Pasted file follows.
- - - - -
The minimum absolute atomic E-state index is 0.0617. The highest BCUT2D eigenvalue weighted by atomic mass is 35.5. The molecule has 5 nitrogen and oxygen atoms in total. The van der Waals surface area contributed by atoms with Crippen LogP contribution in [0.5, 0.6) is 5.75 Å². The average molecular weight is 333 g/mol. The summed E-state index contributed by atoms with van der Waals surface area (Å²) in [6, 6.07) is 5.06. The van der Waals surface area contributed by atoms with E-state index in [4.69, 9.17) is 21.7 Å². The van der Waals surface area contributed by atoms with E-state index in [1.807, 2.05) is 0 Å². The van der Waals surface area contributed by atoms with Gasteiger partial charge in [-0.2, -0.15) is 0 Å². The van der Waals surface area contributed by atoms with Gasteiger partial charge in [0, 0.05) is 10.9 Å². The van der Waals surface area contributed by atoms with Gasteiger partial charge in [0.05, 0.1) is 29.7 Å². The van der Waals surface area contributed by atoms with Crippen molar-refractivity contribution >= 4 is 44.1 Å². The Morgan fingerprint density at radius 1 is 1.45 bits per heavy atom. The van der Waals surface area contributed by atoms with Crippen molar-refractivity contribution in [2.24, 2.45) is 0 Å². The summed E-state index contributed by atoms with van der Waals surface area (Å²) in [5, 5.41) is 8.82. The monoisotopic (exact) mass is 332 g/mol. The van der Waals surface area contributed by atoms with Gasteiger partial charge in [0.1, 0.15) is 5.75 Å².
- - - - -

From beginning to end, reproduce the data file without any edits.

The minimum absolute atomic E-state index is 0.0617. The highest BCUT2D eigenvalue weighted by atomic mass is 35.5. The molecule has 5 nitrogen and oxygen atoms in total. The van der Waals surface area contributed by atoms with Crippen LogP contribution in [0.5, 0.6) is 5.75 Å². The average molecular weight is 333 g/mol. The summed E-state index contributed by atoms with van der Waals surface area (Å²) in [6, 6.07) is 5.06. The van der Waals surface area contributed by atoms with E-state index in [4.69, 9.17) is 21.7 Å². The van der Waals surface area contributed by atoms with E-state index in [1.807, 2.05) is 0 Å². The van der Waals surface area contributed by atoms with Gasteiger partial charge in [-0.2, -0.15) is 0 Å². The van der Waals surface area contributed by atoms with Gasteiger partial charge in [0, 0.05) is 10.9 Å². The van der Waals surface area contributed by atoms with Gasteiger partial charge in [0.05, 0.1) is 29.7 Å². The van der Waals surface area contributed by atoms with Crippen molar-refractivity contribution >= 4 is 44.1 Å². The Morgan fingerprint density at radius 1 is 1.45 bits per heavy atom. The van der Waals surface area contributed by atoms with Crippen molar-refractivity contribution in [2.24, 2.45) is 0 Å². The summed E-state index contributed by atoms with van der Waals surface area (Å²) in [5, 5.41) is 8.82. The monoisotopic (exact) mass is 332 g/mol. The van der Waals surface area contributed by atoms with Gasteiger partial charge in [0.1, 0.15) is 5.75 Å².